Here is the idea. For each number in the column, add a flag to determine if it is the beginning of a sequence (which will be anything following a negative number). Do a cumulative sum of this value to get a "sequence count". Then, get the maximum of this value. I am going to show the code for one column:

The only problem is the implementation, which requires multiple levels of correlated subqueries. The first is to assign `SequenceStart`

:

```
select r.*, rprev.A as prevA, rprev.B as prevB, rprev.C as prevC, rprev.D as prevD,
(case when (rprev.A < 0 or rprev.A is NULL) then 1 else 0 end) as ASeqStart,
(case when (rprev.B < 0 or rprev.B is NULL) then 1 else 0 end) as BSeqStart,
(case when (rprev.C < 0 or rprev.C is NULL) then 1 else 0 end) as CSeqStart,
(case when (rprev.D < 0 or rprev.D is NULL) then 1 else 0 end) as DSeqStart
from (select r.*,
(select max(id)
from results r2
where r2.id < r.id
) previd
from results r
) r left outer join
results rprev
on r.previd = rprev.id;
```

Now, getting the cumulative sum is tricky because you need the value twice. Unfortunately, MySQL does not allow subqueries in views. Although you can use the same query below, let me assume the results are put into a table `TempSeq`

. Then do the following to assign a sequence to each value.

```
select ts.*,
sum(tsprev.ASeqStart) as ASeqId,
sum(tsprev.BSeqStart) as BSeqId,
sum(tsprev.CSeqStart) as CSeqId,
sum(tsprev.DSeqStart) as DSeqId
from TempSeq ts join
TempSeq tsprev
on tsprev.id <= ts.id
group by ts.id;
```

Once again, let me assume that the results are stored in another temporary table, say `TempSeqId`

, because you have to aggregate the results multiple times. Here is an example for A:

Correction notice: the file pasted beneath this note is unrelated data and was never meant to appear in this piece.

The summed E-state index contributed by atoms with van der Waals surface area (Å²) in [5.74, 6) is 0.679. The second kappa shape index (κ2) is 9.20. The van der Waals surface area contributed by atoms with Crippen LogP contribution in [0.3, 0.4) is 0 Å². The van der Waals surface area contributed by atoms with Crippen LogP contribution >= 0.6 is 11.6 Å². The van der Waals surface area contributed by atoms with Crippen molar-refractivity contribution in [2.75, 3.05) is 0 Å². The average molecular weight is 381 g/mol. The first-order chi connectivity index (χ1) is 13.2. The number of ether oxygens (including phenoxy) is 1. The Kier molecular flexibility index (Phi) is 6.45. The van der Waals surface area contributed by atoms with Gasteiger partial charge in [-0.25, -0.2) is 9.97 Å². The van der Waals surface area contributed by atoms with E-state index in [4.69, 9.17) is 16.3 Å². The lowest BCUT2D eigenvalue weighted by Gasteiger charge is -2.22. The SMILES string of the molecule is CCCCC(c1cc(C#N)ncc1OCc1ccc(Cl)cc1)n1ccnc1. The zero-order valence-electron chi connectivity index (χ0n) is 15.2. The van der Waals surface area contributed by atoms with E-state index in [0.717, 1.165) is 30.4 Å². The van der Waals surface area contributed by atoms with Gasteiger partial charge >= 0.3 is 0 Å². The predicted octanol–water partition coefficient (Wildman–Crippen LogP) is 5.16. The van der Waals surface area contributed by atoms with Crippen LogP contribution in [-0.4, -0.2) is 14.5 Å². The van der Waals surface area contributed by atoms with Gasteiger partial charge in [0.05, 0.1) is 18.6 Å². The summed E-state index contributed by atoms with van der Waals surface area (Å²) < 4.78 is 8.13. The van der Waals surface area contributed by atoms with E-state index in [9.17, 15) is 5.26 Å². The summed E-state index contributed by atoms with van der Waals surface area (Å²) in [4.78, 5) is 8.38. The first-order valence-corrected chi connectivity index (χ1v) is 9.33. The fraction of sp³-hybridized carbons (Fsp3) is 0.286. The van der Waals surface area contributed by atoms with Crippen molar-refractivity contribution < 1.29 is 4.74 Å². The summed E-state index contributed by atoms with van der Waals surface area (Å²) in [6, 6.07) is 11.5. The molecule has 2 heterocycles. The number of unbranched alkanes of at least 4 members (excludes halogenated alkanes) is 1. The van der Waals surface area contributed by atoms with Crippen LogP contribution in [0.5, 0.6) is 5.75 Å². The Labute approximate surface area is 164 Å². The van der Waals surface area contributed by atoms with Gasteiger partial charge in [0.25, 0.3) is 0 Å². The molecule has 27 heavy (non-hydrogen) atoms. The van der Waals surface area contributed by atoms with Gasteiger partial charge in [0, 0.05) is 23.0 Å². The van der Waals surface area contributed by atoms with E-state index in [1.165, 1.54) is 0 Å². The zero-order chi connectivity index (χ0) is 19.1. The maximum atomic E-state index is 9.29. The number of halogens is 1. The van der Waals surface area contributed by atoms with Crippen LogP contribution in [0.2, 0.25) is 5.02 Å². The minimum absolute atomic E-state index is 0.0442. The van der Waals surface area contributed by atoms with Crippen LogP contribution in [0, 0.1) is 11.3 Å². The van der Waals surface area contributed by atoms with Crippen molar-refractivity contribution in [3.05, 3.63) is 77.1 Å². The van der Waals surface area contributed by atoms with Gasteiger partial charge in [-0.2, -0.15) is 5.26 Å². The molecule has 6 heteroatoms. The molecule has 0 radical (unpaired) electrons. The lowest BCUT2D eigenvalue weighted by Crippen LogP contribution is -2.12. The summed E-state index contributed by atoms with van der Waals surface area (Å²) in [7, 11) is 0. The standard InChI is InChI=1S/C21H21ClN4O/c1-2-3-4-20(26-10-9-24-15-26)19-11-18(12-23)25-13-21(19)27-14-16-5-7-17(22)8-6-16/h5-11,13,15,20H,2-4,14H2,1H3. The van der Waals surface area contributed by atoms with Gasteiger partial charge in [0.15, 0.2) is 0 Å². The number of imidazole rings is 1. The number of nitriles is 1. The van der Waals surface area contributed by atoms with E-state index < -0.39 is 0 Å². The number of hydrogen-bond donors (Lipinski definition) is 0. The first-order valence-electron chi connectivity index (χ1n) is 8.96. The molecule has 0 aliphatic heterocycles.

```
select coalesce(max(seqlen), 0)
from (select ASeqId, count(*) as seqlen
from TempSeqId
where a > 0
) t
```

The condition on `a`

might seem redundant. But there is an off-by-one challenge -- most sequences will end with the final negative number. For these, you can just subtract one from the count. However, the final sequence may not end that way, and you would undercount it. The coalesce is for the case where all values are negative.

At this point, let me say that the queries would actually be feasible (as a single query even) if the data structure were stored on a row with the `id`

and `sequencename`

and one value on a row.

EDIT:

The above reasoning is how I think about the problem. In MySQL, you can approach this differently using variables. The code is much simpler:

```
select MAX(APosCounter) as AMaxLen,
MAX(BPosCounter) as BMaxLen,
MAX(CPosCounter) as CMaxLen,
MAX(DPosCounter) as DMaxLen
from (select r.*,
@APosCounter := if(A > 0, @APosCounter + 1, 0) as APosCounter,
@BPosCounter := if(B > 0, @BPosCounter + 1, 0) as BPosCounter,
@CPosCounter := if(C > 0, @CPosCounter + 1, 0) as CPosCounter,
@DPosCounter := if(D > 0, @DPosCounter + 1, 0) as DPosCounter
from results r cross join
(select @APosCounter := 0, @AMaxLen := 0,
@BPosCounter := 0, @BMaxLen := 0,
@CPosCounter := 0, @CMaxLen := 0,
@DPosCounter := 0, @DMaxLen := 0
end) const
order by id
) r
```

This code uses variable logic to keep the length of the "positive sequence length" on each row. It then aggregates the data to get the maximum.

Here is even a SQLFiddle to demonstrate that it works.

the max count of the consecutive positive numbers"? Can you give an example? Remember, tables are not stored in any particular order so the notion of "consecutive" is ill-defined in the absence of an`ORDER BY`

clause. – eggyal Jul 19 '13 at 10:11